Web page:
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This STD Can Be Passed On To Babies Via Vaginal Delivery
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  • Editor’s Note: This article is intended for information purposes only. It does not substitute a doctor. It is vital to always consult a medically trained professional for advice that suits your needs best.

    Gonorrhea, a sexually transmitted disease (STD), knows no gender or age. It can even be passed on by an infected mother while giving birth to her baby via vaginal delivery. That’s why prompt gonorrhea treatment is a must to contain the infection.

    Gonorrhea and pregnancy

    While undergoing treatment for gonorrhea, an infected mom-to-be can still have a safe pregnancy. This is according to experts from the American Pregnancy Association (APA). They add that the timing of the infection--whether before or during the pregnancy--does not matter. You just have to be diagnosed and treated.

    Experts explain that the disease is caused by the bacterium called Neisseria gonorrhoeae. You can get it through sexual contact either oral, anal, or vaginal. It then spreads to your urethra, rectum, cervix, and all the way to the throat and joints.

    Symptoms of gonorrhea

    A lot of times, according to experts from Planned Parenthood Federation of America (PPFA), the infected mom-to-be may not experience any symptoms of gonorrhea. The same goes for the husband or partner (read here). When you experience any of the signs, chances are you'd attribute it to other health conditions, such as urinary tract infection (UTI). The only way to find out otherwise is through a gonorrhea test.

    Experts' advice is to look out for the common symptoms, especially if you and your husband or partner have been remiss in practicing safe sex. These include:

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    • Pain and difficulty in urinating at defecating
    • Itchiness and pain around the anal area
    • Bleeding from the anus
    • Pain and inflammation of testicles (for your husband or partner)
    • Appearance of pus from your husband or partner's penis
    • Having an unusual vaginal discharge

    Experts also warn that if you're pregnant and infected with gonorrhea, but don't get treated right away, you may develop a pelvic inflammatory disease (PID). It is caused by the scar tissue that blocks the fallopian tubes, which in turn, may result in ectopic pregnancy, infertility, and chronic pelvic pain.

    How can an infected mother pass on gonorrhea to her baby?

    If you're infected with gonorrhea and decide to go for a vaginal delivery, experts say, you're mostly likely to pass on the bacterium to your child. This happens when the baby is coming out from your vaginal canal, and, oftentimes, the bacterium touches his or her eyes. If the baby becomes infected and not treated right away, he or she can go blind.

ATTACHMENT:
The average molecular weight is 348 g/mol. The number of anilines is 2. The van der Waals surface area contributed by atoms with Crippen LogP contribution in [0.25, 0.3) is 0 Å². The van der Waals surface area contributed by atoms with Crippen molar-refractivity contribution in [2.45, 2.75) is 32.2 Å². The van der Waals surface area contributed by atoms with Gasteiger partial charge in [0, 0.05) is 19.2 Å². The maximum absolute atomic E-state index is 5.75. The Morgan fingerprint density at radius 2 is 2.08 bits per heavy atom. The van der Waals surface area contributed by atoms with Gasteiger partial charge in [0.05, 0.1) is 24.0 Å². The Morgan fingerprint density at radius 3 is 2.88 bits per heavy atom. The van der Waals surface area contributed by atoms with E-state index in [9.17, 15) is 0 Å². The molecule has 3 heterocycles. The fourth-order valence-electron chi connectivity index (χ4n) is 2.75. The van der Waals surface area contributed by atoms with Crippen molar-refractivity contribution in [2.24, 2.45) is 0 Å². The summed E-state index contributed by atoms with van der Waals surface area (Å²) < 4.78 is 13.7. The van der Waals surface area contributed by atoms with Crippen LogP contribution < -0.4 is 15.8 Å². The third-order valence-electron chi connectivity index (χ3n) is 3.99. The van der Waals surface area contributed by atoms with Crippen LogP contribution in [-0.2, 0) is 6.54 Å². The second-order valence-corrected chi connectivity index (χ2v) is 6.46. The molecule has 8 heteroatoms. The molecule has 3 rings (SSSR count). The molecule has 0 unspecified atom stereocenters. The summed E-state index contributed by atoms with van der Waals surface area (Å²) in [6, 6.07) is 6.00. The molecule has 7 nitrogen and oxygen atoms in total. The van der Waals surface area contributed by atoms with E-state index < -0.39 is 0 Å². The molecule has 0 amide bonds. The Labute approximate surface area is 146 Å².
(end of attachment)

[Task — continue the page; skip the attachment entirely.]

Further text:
Experts recommend giving medication for the eyes as soon as the baby is born to avoid the spread of the infection. The baby will also be given the same medication for you and your partner. The traditional gonorrhea treatment for uncomplicated cases, such as ceftriaxone, is said to be safe for infants.

    They also advise pregnant women to take the gonorrhea test on their first prenatal checkup. The gonorrhea bacterium will be determined through the urine sample and cell sample. The latter will come from either the cervix, urethra, anus, or even the throat. Additionally, any discharge from the vagina, urethra, or anus may also be examined.

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    Gonorrhea treatment

    The good news, experts say, gonorrhea can be treated with antibiotics. At least one study shows that ceftriaxone and spectinomycin are safe and effective for pregnant patients. However, they discourage taking amoxicillin with probenecid, which has been found to be ineffective.

    Experts from Cleveland Clinic also advise for the patient's husband or partner to take the medication, even if he doesn't show any symptoms. The important thing is to break the cycle of infection and reinfection to ensure complete treatment. This includes taking two types of antibiotics since there are strains of the gonorrhea bacterium that are difficult to get rid of.

    Equally important, experts point out, is to follow these reminders:

    Follow the prescription

    Take all your medicines, even if you no longer feel any symptoms.

    Avoid any sexual contact for the time being

    After you complete your medication, you abstain from sex for seven days or one week. But if you only took one dose of medication, you need to wait out for another week until you complete the full medication.

    Take the gonorrhea test again after 3 months

    You have to make sure that you're already free from infection.

    Do not share your medication with anybody

    The doctor may give different sets of medication for your and your partner, so just stick to your prescription.

    Follow up with your doctor

    Do this especially if the symptoms persist even after taking all your medicines.

    Re-infection happens

    Be vigilant because the disease can strike again, even if you have already completed the gonorrhea treatment. Always practice safe sex. (Read here for more on gonorrhea.)

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